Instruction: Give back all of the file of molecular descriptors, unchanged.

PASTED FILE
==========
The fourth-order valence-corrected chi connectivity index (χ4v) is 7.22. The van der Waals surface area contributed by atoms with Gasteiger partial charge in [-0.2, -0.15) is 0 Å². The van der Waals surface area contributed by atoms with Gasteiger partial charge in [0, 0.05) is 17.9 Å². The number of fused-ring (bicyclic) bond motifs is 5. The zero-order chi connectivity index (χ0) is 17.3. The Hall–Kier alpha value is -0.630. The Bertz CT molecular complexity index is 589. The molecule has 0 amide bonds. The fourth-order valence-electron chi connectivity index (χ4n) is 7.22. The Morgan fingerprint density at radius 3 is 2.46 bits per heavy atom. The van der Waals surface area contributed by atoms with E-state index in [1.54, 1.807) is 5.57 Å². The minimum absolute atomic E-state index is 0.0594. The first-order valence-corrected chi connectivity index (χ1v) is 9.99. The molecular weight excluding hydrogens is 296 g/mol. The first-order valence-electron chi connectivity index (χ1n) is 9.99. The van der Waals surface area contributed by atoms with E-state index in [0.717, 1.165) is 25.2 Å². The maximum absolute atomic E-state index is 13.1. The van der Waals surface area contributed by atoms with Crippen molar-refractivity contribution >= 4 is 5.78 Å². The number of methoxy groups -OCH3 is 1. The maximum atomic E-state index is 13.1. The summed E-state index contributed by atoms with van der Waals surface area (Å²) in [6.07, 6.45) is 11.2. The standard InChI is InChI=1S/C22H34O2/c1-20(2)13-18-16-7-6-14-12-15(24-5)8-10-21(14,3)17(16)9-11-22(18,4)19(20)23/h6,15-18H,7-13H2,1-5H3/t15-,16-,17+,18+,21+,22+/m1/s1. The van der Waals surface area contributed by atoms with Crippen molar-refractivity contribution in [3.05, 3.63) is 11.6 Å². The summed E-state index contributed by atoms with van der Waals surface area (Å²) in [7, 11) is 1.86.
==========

The fourth-order valence-corrected chi connectivity index (χ4v) is 7.22. The van der Waals surface area contributed by atoms with Gasteiger partial charge in [-0.2, -0.15) is 0 Å². The van der Waals surface area contributed by atoms with Gasteiger partial charge in [0, 0.05) is 17.9 Å². The number of fused-ring (bicyclic) bond motifs is 5. The zero-order chi connectivity index (χ0) is 17.3. The Hall–Kier alpha value is -0.630. The Bertz CT molecular complexity index is 589. The molecule has 0 amide bonds. The fourth-order valence-electron chi connectivity index (χ4n) is 7.22. The Morgan fingerprint density at radius 3 is 2.46 bits per heavy atom. The van der Waals surface area contributed by atoms with E-state index in [1.54, 1.807) is 5.57 Å². The minimum absolute atomic E-state index is 0.0594. The first-order valence-corrected chi connectivity index (χ1v) is 9.99. The molecular weight excluding hydrogens is 296 g/mol. The first-order valence-electron chi connectivity index (χ1n) is 9.99. The van der Waals surface area contributed by atoms with E-state index in [0.717, 1.165) is 25.2 Å². The maximum absolute atomic E-state index is 13.1. The van der Waals surface area contributed by atoms with Crippen molar-refractivity contribution >= 4 is 5.78 Å². The number of methoxy groups -OCH3 is 1. The maximum atomic E-state index is 13.1. The summed E-state index contributed by atoms with van der Waals surface area (Å²) in [6.07, 6.45) is 11.2. The standard InChI is InChI=1S/C22H34O2/c1-20(2)13-18-16-7-6-14-12-15(24-5)8-10-21(14,3)17(16)9-11-22(18,4)19(20)23/h6,15-18H,7-13H2,1-5H3/t15-,16-,17+,18+,21+,22+/m1/s1. The van der Waals surface area contributed by atoms with Crippen molar-refractivity contribution in [3.05, 3.63) is 11.6 Å². The summed E-state index contributed by atoms with van der Waals surface area (Å²) in [7, 11) is 1.86.